The victory of version control

It’s always fascinating to see how applying good practice in one area can lead to unforeseen benefits. The article on version control with subversion in the latest issue of A List Apart is a fine example of just that. Not only is the use of version control a good way to manage your own projects, it’s a vital enabler for significant shifts in working practices and management styles.

Those of us who’ve been building software for a while and keep tabs on best practice in that arena are unlikely to see version control as anything new—CVS has been around since the 80s, after all—but it’s arguably only now really coming into its own as we see social practices, work practices and coding practices coming together. And of course we’re finally starting to see promising mac subversion clients, which has to help.

On a related note, John Gruber noted a couple of days ago:

It strikes me as an odd coincidence that two serious Subversion clients would debut at a time when many developers are starting to switch away from Subversion to distributed revision control systems such as Git and Mercurial.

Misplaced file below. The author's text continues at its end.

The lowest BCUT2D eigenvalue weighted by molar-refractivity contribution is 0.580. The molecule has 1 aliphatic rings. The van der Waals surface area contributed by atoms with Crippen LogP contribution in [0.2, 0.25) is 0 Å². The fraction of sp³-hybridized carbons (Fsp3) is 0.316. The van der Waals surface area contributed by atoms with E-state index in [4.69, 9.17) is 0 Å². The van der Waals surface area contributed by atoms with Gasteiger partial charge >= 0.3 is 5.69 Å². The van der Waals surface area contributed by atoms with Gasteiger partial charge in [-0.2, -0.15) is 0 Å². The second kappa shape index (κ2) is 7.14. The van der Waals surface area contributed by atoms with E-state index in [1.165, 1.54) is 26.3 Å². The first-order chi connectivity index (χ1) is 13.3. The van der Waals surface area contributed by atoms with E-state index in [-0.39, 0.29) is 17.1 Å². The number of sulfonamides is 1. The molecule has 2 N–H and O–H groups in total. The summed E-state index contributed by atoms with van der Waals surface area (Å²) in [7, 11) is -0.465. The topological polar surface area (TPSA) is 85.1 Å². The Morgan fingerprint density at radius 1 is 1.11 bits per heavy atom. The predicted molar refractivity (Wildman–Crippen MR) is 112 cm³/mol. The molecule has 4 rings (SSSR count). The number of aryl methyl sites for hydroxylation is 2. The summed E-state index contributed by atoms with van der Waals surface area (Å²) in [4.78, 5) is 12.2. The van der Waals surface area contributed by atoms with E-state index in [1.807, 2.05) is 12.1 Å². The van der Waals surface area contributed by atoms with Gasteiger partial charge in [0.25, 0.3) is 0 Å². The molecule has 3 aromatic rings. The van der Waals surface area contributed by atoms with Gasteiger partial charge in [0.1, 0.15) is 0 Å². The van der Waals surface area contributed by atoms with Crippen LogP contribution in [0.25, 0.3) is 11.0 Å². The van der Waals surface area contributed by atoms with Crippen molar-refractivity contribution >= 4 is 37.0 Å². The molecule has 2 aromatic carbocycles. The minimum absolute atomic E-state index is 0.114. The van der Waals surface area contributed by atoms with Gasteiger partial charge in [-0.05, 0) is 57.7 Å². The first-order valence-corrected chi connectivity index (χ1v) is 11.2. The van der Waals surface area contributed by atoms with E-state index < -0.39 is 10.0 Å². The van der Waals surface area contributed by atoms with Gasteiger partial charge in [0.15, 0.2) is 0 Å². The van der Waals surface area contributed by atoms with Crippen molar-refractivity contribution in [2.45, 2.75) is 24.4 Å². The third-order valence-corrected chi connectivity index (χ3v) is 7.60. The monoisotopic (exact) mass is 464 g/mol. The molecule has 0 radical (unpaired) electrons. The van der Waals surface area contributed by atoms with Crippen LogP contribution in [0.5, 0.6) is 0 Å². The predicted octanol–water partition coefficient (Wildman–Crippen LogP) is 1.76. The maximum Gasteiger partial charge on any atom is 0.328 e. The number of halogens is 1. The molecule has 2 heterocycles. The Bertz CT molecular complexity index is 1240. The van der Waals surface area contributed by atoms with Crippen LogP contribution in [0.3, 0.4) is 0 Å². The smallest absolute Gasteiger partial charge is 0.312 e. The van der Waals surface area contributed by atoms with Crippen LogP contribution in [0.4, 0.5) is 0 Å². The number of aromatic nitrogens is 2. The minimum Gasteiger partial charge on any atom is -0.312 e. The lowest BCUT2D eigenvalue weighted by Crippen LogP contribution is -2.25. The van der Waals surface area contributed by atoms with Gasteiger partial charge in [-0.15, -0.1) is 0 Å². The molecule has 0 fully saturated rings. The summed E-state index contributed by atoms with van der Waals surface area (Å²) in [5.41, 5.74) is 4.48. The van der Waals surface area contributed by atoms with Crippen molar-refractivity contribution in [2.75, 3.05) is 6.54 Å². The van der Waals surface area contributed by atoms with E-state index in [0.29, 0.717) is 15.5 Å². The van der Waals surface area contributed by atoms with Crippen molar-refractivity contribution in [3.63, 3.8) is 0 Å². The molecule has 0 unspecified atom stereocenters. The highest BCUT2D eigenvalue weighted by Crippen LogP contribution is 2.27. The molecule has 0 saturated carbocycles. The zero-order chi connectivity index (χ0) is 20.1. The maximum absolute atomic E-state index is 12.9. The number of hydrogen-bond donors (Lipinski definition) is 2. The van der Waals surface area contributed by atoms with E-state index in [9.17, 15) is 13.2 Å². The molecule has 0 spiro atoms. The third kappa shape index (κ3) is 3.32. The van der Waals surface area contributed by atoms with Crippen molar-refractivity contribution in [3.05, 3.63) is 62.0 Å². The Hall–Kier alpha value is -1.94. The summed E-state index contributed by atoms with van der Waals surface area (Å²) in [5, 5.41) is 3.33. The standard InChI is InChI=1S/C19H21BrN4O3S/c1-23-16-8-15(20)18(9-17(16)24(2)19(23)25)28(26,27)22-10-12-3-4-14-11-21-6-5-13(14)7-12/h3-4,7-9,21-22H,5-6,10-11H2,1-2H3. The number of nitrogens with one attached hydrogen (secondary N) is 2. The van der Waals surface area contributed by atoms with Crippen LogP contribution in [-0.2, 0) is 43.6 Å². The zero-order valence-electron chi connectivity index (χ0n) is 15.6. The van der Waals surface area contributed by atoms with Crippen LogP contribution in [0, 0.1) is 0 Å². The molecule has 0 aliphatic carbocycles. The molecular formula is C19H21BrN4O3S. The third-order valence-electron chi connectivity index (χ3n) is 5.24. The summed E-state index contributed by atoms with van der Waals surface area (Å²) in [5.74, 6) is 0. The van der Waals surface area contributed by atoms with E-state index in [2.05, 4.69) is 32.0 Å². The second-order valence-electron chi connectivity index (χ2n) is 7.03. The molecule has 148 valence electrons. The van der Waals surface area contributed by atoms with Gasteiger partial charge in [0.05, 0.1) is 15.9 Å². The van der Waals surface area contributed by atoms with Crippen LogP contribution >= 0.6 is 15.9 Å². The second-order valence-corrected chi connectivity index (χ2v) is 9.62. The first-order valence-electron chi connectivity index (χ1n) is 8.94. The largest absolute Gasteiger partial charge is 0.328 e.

You could argue that it isn’t really a coincidence at all. Perhaps the fact that technologists have found a superior model for managing versions, and matured it to a point where many of us are starting to use Git is a consequence of really getting to grips with what tools like subversion allow. We’ve become good enough at communicating the features and flaws of one generation of tools that we can both provide friendly tools, and simultaneously witness a more widespread migration to their progeny?

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